These six trends, both locally and internationally, are revolutionising the restaurant industry, with everything from technology like reservation apps (like the free Eat Out app) to delivery services playing a role.
There’s a demand for new and interesting dining experiences. While the idea of ordering off-menu or from a secret menu is becoming increasingly popular in the US, it’s not really something South Africans have yet explored. Using social media and word of mouth as your tools, you can develop a few special menu items that only your regular crowd knows about. This helps to create buzz about your restaurant, as it gives diners a unique experience they’ll want to tell others about.
Another way to offer a unique dining experience is partnering with other brands to offer a themed evening once a month or every quarter – experiences like wine-and-food pairings, coffee-and-chocolate pairings or a dinner-and-entertainment package are great ways to attract diners to your restaurant with a complete experience rather than just a meal.
As with every other industry, technology is allowing business owners to streamline operations and improve efficiency and service delivery. All-in-one restaurant management platforms have become indispensable, as they integrate point-of-sale, analytics, online ordering, inventory management and more. With operations working like clockwork, you’ll have more time to spend with your guests, listening to feedback and developing trendy additions to your menu and restaurant. (The Eat Out booking platform is one such system that also allows you access to an engaged audience of over 400 000 unique users per month. Join now and you could stand a chance to win a R25 000 ad campaign – find out more about the Eat Out booking platform here.)
According to Business Insider, in 2018 Mr D Food reported order growth of 210 percent, processing over R500 million worth of orders during the year, with over 270 000 active users. The reason? Millennials are the biggest driving force for change in all industries, including the restaurant industry. Above all else, millennials desire convenience and speed. With apps like Uber Eats, Mr D Food and the soon-to-launch Bolt food delivery app available, fine dining is no longer confined to the restaurant. Adding delivery to your service offering can only benefit your restaurant.
This has caused a rise in ‘virtual’ kitchens that operate solely on a delivery principle. It’s still an emerging concept in South Africa, but one restaurant making great strides in this space is Oishi, a Cape Town-based sushi restaurant. Oishi prepares food in a closed kitchen that either delivers directly or through a food delivery service.
The trend towards health and wellness is certainly one of the biggest driving forces in the restaurant industry at the moment. Many diners are choosing vegan and vegetarian options, while some follow lifestyle plans like the paleo one, which calls for natural ingredients and no grains. The free-from category is growing, with many diners looking for gluten-free, sugar-free and dairy-free meals.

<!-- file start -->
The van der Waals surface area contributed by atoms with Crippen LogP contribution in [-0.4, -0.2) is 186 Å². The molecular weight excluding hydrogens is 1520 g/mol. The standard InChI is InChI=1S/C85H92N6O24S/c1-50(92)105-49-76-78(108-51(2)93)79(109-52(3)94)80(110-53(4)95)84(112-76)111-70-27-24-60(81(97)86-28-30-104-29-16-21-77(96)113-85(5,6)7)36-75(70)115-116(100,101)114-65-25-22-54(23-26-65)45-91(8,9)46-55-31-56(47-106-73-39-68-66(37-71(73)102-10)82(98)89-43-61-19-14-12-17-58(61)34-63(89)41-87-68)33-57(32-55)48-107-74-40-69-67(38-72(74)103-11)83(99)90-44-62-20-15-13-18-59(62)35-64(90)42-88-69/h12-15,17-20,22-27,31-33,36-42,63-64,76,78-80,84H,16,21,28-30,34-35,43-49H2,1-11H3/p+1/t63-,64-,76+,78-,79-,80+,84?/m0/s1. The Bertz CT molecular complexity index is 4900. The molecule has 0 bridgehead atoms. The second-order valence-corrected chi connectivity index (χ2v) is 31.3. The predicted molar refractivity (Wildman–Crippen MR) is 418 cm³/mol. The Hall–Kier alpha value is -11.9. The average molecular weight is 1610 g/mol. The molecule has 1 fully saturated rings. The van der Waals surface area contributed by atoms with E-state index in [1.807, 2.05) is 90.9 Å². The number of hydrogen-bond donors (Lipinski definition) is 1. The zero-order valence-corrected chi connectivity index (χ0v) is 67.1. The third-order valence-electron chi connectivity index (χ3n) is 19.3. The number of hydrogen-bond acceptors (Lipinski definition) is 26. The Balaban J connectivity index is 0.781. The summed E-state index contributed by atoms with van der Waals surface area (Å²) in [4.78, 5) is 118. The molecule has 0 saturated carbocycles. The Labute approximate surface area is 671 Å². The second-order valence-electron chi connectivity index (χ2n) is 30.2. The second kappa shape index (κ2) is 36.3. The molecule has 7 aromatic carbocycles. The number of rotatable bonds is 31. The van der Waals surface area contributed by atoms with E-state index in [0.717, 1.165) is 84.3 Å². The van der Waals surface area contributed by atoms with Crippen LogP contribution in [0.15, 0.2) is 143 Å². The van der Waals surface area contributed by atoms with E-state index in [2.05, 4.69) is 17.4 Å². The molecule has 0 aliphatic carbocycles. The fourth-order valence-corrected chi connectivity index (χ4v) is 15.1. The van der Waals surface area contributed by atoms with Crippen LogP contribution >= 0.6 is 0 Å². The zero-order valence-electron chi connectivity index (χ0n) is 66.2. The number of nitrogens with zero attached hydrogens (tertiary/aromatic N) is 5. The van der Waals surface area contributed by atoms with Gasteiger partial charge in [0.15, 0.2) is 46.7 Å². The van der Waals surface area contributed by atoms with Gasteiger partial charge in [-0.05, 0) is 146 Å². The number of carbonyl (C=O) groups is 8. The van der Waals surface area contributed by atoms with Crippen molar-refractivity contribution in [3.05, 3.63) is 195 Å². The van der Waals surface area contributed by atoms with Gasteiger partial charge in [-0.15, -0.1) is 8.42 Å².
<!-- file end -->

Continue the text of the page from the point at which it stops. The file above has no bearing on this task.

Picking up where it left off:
In addition to all the food diners are choosing not to eat, there’s also a large list of food with functional ingredients they’re actively seeking out, such as kombucha, kimchi and cold-pressed fruit and vegetable juices. This presents golden opportunities to partner with small, local brands that can supply these artisanal products.
Along with the health and wellness trend comes the added awareness about environmental impact and sustainability. Food waste is a major concern for both business owners and diners. Consider partnering with a local farm or community garden so that you can donate organic food waste for composting. Being organised and pro-active when ordering will also greatly reduce food waste – only order what you need and use it within the stipulated time frame.
You should also source your produce responsibly – be aware of the supply chain of each product you purchase, such as by partnering with local farms. Stay abreast of what seafood is sustainable by regularly checking the WWF-SASSI sustainable seafood list and informing your diners of possible substitutions or best choices.
Instagram has led to the rise of online foodie culture, including influencers, groups dedicated to restaurant reviews and even just the casual sharing of meals. All this food photography means chefs, managers and servers need to consider an additional aspect of food that may have been overlooked in the past: how food is presented. Most of your diners will want to take a quick pic before digging in. Presenting food in a novel, unique way that appeals to all five senses is integral. Think fun and colourful cocktails, as well as excellent plating that pays attention to height, detail and colour.
This feature first appeared in Full Service, the business magazine for the restaurant and catering industry. Read the full magazine.